Friday, July 30, 2010

Dressing Up A Sensory Guy

People with sensory issues often have strong clothing preferences. I don't know if this is generally true, but in my experience most men do not enjoy dressing up. The men I know prefer comfortable clothing. They call their attractive dressier outfits "monkey suits" and yank their ties loose at the first opportunity as if their oxygen has been reduced and they need to gasp for air. Now add together "man who prefers comfortable clothes" with "sensory guy" and you'll see the issues faced by my son. A few weeks ago we were getting ready to attend a wedding reception. I informed Josh that he would need to dress up for the event. To Josh, "dress nicely" means wearing jeans without holes. Josh doesn't own a lot of dress clothes for the obvious reasons that he doesn't typically need them and he doesn't like to wear them. I asked my husband, Scott, to help Josh find something nice to wear. They are close to the same size, so sometimes they can share clothing in a pinch. This was a pinch, all right. Scott, who like Josh has AD/HD, didn't spend a lot of time selecting an outfit. He found something that matched and tossed it to Josh to put on. Then Scott was off to do something else. A few minutes later, I found a distressed Josh in my room. He looked truly miserable, although quite handsome. When asked what the problem was, he started describing how uncomfortable his clothes were. The shirt needed to be tucked in, but then wasn't comfortable. The cuffs around the wrist felt odd, but were tolerable. The shirt material was a little scratchy. I tried to tell Josh that it was necessary to dress up for special occasions and he quickly explained that it wasn't dressing up that bothered him. It was being dressed up by someone else. His Dad has made the choices for him, and because Dad doesn't have sensory issues he selected what would work for most men. Josh is the only one who knows how his body feels and responds to clothing, though, so we needed to make some adjustments. A change of pants for a looser fit made tucking in the shirt more comfortable. A belt held things comfortably in place - not too tight, not too loose, but just right. A plain cotton, tagless t-shirt under the dress shirt made Josh much more comfortable. Having the tie a wee bit looser but barely noticeable rounded out the outfit. Josh didn't own any dress shoes and his feet are bigger than Scott's, so he wore his nicest boots and it didn't look too bad. Tomorrow we are going to a wedding, and sensory guy Josh will be dressing himself up again. We bought a pair of dressier shoes (Rockports) that are slip-ons, with a little elastic around the tongue of the shoe for flexibility and comfort. Josh tried on several slip-on style shoes and found that some of the styles bothered him because they did not come up high enough on the back of his heel and he could feel them slipping around. The shoes Josh picked were high enough on his heel and comfortable, so hopefully the sensory guy will be able to relax and enjoy his time at the wedding and reception even though he is in a "monkey suit".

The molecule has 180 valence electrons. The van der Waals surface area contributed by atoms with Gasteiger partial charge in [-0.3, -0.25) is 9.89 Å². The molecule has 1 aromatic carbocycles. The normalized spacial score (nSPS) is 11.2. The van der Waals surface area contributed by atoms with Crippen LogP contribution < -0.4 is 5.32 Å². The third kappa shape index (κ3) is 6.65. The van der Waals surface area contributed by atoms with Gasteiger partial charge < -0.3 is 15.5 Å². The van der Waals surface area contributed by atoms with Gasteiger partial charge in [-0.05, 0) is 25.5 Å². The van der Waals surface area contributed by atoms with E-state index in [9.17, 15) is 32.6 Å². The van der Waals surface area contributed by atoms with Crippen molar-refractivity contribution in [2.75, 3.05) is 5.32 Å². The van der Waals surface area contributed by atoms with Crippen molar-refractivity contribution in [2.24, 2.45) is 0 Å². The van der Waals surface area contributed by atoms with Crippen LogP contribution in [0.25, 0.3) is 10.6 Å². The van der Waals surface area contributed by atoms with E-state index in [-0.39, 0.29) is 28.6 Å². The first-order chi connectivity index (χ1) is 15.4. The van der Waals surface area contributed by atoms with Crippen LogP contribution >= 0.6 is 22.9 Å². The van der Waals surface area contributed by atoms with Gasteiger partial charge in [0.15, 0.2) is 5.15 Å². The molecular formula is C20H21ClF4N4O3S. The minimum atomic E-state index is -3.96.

Thursday, July 22, 2010

Pink Teeth / Winners of HOTM Online Conference Tickets

Trying to get a good family picture is challenging. Children aren't big on sitting still and posing in one position. Getting everybody to look in the same direction at the same time seems to be hard enough, let alone have the clothes and hair looking the way you want to remember it. I took my kids to a store where I had a "portrait package" coupon and hoped to get some good shots to frame and share with the grandparents. Since two of my children have AD/HD and sensory processing issues, we went on a weekend so my husband and I could team up to make this memorable photo a reality. Although we usually let our children select their own attire, that day we picked out their clothes so all the items would match and coordinate. Already, we should have realized that the end result wouldn't resemble what we saw on a daily basis, but we had a dream. The children were scrubbed and dressed and we were on our way. Unfortunately, the dressier clothes weren't as comfortable so my children were a bit fidgety right out of the starting gate. We assured them that it was only for a little while, and when we got back home after the photo session they could change clothes. We arrived and headed straight back to the studio in the store. We had failed to factor in the likelihood that going on a weekend seemed like a good strategy to other families as well, and we learned that we were in for a wait. Having to wait 50 minutes might not be a problem for some families, but the dream was seeming more like an impossible dream when my husband and I tried to figure out how we could keep the kids relatively content and clean while we waited for our turn. We thought about buying each child a toy, but that would have pretty much defeated the purpose of going there for the great coupon value deal. We decided to walk through the store at as slow a pace as the kids could tolerate, dragging our feet and hoping to make our store tour last about 50 minutes until it ended back with the photographer. At that point, we hoped our kids would be calm and bored enough that even posing for a picture would sound inviting. At first, Plan B seemed like it just might work. Then we hit a snag. There, directly ahead of us, was a little in-store pizza shop that served flavored icy drinks. Suddenly the children realized they were extremely hungry and thirsty, and I had to admit that the delay in picture taking did push us close to their usual lunch time. I couldn't see making it through pizza without getting some on the clothes, and I wasn't willing to take the chance. Instead, we offered them small cherry icy drinks with napkins tucked into shirt and dress fronts along with close supervision. My husband and I felt relieved, because the drinks would curb the appetites until we could return home for lunch and it was helping to pass the time. As an added bonus, those drinks can't be gulped or the kids knew they would get "freeze brain" so it helped pass the wait time. We were confident once again, that our portrait dream could come true. Having carefully monitored the time, I announced that it was time to make our way back to the photography studio. We should arrive just a couple minutes before our turn with the photographer. The children were happy and ready to go, having consumed their cherry icy drinks with great enjoyment. They turned to me, grinning with pleasure, and that's when I saw not only cherry red lips, but pink teeth! Getting a professional portrait done had seemed like such a good idea, but it just goes to show that plans need to be flexible and you need to have or develop a sense of humor to get you past those "pink teeth" moments.